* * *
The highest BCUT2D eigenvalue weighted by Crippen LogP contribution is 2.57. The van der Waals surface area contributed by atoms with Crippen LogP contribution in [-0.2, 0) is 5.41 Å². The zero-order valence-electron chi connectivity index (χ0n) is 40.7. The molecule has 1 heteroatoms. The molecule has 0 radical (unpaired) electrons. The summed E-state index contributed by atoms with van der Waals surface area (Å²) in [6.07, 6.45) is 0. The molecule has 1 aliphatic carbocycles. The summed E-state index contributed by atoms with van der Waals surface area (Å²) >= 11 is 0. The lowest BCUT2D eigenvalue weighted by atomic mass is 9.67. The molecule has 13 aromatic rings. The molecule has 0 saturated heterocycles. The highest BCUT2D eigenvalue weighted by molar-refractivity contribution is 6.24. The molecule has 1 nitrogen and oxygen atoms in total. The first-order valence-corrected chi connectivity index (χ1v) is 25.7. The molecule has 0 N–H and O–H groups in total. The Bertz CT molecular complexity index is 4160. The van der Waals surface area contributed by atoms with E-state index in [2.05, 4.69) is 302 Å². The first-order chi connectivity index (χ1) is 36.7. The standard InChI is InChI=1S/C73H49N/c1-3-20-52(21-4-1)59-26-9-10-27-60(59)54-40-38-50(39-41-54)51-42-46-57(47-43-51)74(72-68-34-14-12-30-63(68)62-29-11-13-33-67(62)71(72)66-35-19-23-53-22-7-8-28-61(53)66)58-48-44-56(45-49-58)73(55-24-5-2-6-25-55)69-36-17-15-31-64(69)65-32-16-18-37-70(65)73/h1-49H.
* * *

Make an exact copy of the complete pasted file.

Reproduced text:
The highest BCUT2D eigenvalue weighted by Crippen LogP contribution is 2.57. The van der Waals surface area contributed by atoms with Crippen LogP contribution in [-0.2, 0) is 5.41 Å². The zero-order valence-electron chi connectivity index (χ0n) is 40.7. The molecule has 1 heteroatoms. The molecule has 0 radical (unpaired) electrons. The summed E-state index contributed by atoms with van der Waals surface area (Å²) in [6.07, 6.45) is 0. The molecule has 1 aliphatic carbocycles. The summed E-state index contributed by atoms with van der Waals surface area (Å²) >= 11 is 0. The lowest BCUT2D eigenvalue weighted by atomic mass is 9.67. The molecule has 13 aromatic rings. The molecule has 0 saturated heterocycles. The highest BCUT2D eigenvalue weighted by molar-refractivity contribution is 6.24. The molecule has 1 nitrogen and oxygen atoms in total. The first-order valence-corrected chi connectivity index (χ1v) is 25.7. The molecule has 0 N–H and O–H groups in total. The Bertz CT molecular complexity index is 4160. The van der Waals surface area contributed by atoms with E-state index in [2.05, 4.69) is 302 Å². The first-order chi connectivity index (χ1) is 36.7. The standard InChI is InChI=1S/C73H49N/c1-3-20-52(21-4-1)59-26-9-10-27-60(59)54-40-38-50(39-41-54)51-42-46-57(47-43-51)74(72-68-34-14-12-30-63(68)62-29-11-13-33-67(62)71(72)66-35-19-23-53-22-7-8-28-61(53)66)58-48-44-56(45-49-58)73(55-24-5-2-6-25-55)69-36-17-15-31-64(69)65-32-16-18-37-70(65)73/h1-49H.